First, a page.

Rhys Chatham’s Music is Hard to Hear October 24, 1977

Rhys Chatham’s latest music, presented by the Experimental Intermedia Foundation on September 29, is not sensuous at all. It is expressed through an extremely soft, high-register electronic tone with no harmony whatever, and it presents itself gently, content with a tiny audience in a tiny space. Its main purpose is to investigate how we perceive sound, and I suspect that the style has been influenced by the composer Maryanne Amacher, and probably many acousticians and psycho-acousticians.

The audience that night was confined to a small portion of a quiet loft space at 537 Broadway, enclosed in white drapery. Chatham sat at the center with a couple of electronic tone generators and some mixing and amplifying equipment. After a brief explanation, the music began, but it was a long time before I could hear it. Eventually I began to perceive a barely audible whistling, which rose and fell in gradual increments. The loudspeakers were nowhere to be seen, and the difficulty of locating the sound was one of the appealing mysteries of the music. Another was the way the tone would disappear and reappear.

Sometimes it would rise beyond my range of hearing, or soften to a point where it really was inaudible, but often I wasn’t sure whether I was hearing it or not. Everyone has extremely soft little ringing sounds in their ears all the time, and Chatham’s

music is close enough to those sounds that everything gets mixed up. Reality and illusion take on a new dimension. Of course, our individual ears vary quite a bit, and when I compared impressions later on, I found that some people had heard more of Chatham’s music than I had, while others had not heard as much. Someone who was 80 years old, or who had a hearing defect, probably would not have been able to hear any of it.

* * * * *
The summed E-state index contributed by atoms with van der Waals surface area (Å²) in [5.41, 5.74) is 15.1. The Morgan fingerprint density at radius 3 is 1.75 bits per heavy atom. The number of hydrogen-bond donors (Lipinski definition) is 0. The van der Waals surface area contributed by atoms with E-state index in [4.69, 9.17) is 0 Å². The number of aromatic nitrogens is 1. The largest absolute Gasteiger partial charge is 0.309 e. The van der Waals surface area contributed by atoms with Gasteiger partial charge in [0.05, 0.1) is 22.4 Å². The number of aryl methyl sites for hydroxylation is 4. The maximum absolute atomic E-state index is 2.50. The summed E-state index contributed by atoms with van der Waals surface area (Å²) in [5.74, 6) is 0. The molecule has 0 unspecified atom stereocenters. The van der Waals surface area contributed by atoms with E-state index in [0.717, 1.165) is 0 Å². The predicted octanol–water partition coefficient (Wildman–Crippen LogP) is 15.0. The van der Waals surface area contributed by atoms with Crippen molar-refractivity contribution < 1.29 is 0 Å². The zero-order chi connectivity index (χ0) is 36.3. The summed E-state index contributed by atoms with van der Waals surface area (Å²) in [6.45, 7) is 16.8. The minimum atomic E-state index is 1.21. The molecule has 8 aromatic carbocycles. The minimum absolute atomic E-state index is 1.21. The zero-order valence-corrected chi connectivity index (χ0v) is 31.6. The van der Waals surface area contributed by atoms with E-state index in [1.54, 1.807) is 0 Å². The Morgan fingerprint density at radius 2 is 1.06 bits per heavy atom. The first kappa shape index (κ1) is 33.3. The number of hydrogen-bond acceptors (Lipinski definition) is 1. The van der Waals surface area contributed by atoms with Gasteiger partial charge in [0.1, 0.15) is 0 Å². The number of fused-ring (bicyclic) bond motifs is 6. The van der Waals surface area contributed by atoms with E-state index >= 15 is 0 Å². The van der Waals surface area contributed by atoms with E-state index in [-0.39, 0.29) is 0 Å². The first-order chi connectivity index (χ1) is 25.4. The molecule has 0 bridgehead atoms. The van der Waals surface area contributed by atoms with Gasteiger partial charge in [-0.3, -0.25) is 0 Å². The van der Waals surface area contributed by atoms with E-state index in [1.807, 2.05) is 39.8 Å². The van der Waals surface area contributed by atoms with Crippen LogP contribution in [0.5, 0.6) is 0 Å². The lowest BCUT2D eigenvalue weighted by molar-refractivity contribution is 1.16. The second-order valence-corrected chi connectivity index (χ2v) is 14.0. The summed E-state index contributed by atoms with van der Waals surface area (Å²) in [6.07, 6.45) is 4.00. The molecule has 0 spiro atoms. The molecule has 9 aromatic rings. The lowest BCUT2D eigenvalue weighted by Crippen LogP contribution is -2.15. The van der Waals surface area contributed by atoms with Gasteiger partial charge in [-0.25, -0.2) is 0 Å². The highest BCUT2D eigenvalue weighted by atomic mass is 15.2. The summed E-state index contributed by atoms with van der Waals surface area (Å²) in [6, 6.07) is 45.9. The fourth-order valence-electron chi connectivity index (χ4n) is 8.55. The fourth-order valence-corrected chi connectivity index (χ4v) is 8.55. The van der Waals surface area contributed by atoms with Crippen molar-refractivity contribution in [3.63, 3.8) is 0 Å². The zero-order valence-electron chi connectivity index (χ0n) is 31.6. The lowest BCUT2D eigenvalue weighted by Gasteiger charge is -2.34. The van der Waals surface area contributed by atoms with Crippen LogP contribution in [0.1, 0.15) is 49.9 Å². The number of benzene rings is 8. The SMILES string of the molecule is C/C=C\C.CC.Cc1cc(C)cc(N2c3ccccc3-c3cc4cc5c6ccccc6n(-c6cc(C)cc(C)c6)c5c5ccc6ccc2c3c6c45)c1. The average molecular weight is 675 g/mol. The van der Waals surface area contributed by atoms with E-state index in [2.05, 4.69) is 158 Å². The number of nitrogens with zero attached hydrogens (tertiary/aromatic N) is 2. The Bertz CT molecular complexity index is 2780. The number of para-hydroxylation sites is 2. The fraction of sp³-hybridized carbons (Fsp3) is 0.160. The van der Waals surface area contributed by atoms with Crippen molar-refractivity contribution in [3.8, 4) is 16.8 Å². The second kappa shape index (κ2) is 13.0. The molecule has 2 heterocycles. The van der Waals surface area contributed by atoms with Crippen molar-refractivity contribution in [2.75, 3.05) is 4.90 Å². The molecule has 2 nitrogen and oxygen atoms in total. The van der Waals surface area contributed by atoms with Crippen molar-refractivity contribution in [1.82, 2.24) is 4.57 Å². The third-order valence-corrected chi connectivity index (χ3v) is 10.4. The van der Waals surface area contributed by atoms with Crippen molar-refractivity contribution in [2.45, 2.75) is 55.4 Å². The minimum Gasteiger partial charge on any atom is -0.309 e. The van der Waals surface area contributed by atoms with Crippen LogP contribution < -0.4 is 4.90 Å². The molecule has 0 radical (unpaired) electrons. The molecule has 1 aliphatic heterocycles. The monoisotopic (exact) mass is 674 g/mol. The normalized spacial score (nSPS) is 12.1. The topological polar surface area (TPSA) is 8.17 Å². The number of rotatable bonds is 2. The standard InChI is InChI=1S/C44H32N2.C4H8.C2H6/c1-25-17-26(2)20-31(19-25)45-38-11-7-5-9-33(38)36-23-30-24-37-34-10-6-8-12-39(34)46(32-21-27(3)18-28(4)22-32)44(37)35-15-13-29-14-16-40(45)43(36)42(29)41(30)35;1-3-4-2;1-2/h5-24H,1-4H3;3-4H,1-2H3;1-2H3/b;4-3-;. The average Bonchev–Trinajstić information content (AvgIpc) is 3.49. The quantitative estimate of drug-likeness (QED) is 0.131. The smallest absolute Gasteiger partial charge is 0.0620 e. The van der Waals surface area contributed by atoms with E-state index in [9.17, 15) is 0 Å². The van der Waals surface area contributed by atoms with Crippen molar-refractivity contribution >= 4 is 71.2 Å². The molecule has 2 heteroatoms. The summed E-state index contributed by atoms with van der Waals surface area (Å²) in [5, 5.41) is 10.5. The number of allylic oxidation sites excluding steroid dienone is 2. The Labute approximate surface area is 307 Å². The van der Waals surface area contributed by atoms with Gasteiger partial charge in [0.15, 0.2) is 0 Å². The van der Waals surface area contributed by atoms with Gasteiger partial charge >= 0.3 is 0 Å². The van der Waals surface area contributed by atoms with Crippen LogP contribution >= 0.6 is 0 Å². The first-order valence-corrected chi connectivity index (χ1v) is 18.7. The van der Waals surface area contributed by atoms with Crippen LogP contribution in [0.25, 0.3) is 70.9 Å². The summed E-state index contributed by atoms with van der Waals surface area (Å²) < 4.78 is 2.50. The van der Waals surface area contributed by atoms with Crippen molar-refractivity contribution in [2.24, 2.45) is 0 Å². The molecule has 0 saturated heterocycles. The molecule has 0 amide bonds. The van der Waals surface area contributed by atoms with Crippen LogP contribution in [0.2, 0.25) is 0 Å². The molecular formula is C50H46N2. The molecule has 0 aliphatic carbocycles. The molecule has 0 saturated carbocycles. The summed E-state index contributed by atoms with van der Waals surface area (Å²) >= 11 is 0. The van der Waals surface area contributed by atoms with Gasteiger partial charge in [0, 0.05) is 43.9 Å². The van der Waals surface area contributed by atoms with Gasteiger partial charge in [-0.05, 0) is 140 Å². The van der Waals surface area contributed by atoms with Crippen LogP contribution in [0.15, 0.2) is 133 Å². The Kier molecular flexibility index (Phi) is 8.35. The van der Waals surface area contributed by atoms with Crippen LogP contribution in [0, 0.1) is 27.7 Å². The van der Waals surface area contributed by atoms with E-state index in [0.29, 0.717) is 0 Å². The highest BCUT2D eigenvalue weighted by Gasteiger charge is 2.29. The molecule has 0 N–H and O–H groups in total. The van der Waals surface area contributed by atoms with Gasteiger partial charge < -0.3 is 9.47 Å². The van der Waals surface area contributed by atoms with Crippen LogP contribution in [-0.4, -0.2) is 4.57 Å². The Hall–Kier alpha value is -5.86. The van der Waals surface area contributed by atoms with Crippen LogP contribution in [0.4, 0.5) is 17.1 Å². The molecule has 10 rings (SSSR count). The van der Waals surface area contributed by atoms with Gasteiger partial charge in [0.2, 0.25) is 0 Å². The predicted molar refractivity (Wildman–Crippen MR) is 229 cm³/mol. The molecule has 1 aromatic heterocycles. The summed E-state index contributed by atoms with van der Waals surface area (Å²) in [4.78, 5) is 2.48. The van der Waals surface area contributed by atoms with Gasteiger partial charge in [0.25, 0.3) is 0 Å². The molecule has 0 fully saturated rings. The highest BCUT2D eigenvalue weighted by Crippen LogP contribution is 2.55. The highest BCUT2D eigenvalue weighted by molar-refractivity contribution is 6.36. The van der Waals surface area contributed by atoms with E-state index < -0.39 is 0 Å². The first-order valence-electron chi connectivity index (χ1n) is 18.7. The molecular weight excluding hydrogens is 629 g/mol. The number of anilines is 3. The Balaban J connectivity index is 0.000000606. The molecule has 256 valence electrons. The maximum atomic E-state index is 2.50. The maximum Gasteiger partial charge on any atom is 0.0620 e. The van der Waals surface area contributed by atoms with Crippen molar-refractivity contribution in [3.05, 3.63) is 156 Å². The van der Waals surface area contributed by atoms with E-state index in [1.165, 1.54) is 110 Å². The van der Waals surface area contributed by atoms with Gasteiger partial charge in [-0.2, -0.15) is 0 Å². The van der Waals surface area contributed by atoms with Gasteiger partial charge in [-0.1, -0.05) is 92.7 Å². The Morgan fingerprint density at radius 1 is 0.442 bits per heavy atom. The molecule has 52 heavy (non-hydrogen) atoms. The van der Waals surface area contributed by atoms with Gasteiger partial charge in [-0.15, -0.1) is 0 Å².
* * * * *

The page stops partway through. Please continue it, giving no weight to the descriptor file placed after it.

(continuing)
One could say that Chatham’s music does not have a purely musical form, since the main thing that guides its progress is the composer’s desire to demonstrate certain aural phenomena. Nor can Chatham take complete credit for those portions of the concert that were really produced by our own inner ears. But even if you prefer to consider it psycho-acoustic research rather than art, you must still admit that this is the kind of research that could only be done by a musician with a pair of very keen ears, and that it provides us with some unprecedented listening experiences.


This was about the end of Chatham’s career as a soft musician. Shortly afterward he shifted abruptly to a super-loud guitar ensemble.